I spent some time with a man with whom I'd shared an apartment and a life but hadn't seen or spoken to since we'd parted painfully nearly 14 years ago. We forged a truce, agreeing to start from now with no expectations or promises. We both realized that the time we have left to be happy is limited; there is no room now for futile anger or hurt feelings or recriminations. In fact, there never should be time for those things but when you're young you don't see it that way. Everything is important then; now, I realize, kindness and an open heart and a sense of one's real self are important - details that make sense of the overall haze. JT's summing up quote summed up this discovery: "In the words of an old Scottish toast: Here’s tae us, and wha’s like us. Damn few, and they’re all a’dyin’, Mair’s the pity!

In some ways it was a very strange day. I'd known a good many of these people my whole life, though I hadn't seen some in years and years. We shared a childhood of classrooms and hallways, ate our noon meal together five days a week for decades, received the same teachings, followed the same rules - and yet we were all SO different. And they had changed in ways I hadn't imagined (well, some of them) and so have I. A lifetime of memories, distilled into three hours of an afternoon. 


Out on the prairie said...

Very nice. When I went to my 40th I thought I was at the wrong place because everyone had grey or white hair.

jimt said...

Thanks, Pauline. Brilliant!

Reya Mellicker said...

It does sound weird, but good, perhaps even essential. This is the stuff of life.

A beautiful post Thank you.

jimt said...

Ok, you should know...this made me cry...again.

Molly said...

Sounds like a fun, interesting few hours. In 48 years I've never been to a class reunion. Don't even know if they have them over there, but I'd sure like to go to one if they do!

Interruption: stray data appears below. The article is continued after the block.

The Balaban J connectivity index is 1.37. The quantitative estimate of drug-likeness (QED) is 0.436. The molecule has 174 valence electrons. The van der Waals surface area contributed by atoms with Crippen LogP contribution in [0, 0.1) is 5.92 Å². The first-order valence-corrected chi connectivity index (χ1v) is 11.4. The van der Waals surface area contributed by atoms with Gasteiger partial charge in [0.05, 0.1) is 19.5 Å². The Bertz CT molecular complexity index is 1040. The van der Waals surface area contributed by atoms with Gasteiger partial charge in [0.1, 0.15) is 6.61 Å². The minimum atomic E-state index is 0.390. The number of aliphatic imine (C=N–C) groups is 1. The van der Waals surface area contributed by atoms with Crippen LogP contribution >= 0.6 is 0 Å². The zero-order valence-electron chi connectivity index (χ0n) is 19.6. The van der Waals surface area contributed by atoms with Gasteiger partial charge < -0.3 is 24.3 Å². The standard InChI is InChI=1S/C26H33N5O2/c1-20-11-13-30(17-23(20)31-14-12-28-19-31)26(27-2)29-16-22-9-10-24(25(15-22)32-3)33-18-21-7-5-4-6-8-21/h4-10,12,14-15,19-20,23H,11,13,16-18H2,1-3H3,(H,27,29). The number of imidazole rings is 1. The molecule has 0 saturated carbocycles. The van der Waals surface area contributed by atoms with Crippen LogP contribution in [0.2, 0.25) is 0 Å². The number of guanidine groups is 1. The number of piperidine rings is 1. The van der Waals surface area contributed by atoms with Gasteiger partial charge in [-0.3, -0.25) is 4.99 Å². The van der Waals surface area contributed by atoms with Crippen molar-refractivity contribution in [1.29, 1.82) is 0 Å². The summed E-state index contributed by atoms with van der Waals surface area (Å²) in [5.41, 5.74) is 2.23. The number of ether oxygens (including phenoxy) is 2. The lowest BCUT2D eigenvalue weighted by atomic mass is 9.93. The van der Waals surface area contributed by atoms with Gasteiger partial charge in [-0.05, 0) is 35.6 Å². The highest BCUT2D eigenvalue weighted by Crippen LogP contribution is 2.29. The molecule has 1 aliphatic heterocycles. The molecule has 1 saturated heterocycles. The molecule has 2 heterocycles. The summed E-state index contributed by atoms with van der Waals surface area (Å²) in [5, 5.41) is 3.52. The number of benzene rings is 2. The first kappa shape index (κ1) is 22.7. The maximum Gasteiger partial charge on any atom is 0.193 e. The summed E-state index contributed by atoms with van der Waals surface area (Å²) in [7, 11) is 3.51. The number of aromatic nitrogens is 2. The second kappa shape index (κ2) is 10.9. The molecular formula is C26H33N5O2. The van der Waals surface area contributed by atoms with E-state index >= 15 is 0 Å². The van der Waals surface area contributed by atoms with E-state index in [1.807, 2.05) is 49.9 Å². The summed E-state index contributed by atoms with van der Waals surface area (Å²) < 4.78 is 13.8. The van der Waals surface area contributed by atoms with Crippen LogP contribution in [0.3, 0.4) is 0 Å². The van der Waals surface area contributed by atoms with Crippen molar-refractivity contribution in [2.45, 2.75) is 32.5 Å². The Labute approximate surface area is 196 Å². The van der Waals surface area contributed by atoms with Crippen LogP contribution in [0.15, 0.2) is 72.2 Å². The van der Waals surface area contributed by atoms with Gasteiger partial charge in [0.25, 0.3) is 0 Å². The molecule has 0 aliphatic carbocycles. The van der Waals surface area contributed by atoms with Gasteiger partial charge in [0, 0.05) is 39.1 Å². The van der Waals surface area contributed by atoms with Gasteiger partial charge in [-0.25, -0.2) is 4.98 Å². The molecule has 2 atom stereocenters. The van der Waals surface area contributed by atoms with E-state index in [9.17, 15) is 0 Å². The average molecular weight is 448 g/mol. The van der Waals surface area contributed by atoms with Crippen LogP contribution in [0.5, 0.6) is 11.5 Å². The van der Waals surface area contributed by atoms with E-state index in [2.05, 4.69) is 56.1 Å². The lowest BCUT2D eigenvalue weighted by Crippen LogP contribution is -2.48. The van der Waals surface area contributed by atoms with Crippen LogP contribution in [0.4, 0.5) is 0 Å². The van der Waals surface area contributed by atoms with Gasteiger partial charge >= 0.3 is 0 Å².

Kerry said...

This is a terrific reflection on those 3 hours of meeting up with old classmates. You were closer to your schoolmates than I ever was with mine, but your observations hold true with what I know of former friends. We went down very different paths although we started at the same place.

Hilary said...

I've never attended a class reunion. I tended to disappear in the background so I wonder how many people I'd know all these years later. I imagine it was an eye-opener in many ways. I'm glad you attended yours. You're such a fine observer of life.

Judith said...

It's very inspiring to read your reflections on your class reunion ---
and far less painful than going to one's own!

Wisewebwoman said...

I was at my 50th and could relate so much to this post.

What I relished most was the honesty, all the masks stripped away, everyone holding our younger selves in their hands.

Extraordinary. You tell it so well.


Barbara Shallue said...

My high school class has grown closer over the years. There are women I consider some of my best friends now that I didn't even know back then, thanks to reunions and mini-gatherings we've begun having. We've lost quite a few of our class and as a result, have truly bonded over memories we share of growing up in a certain place at a certain time. I'm glad your class feels the same way.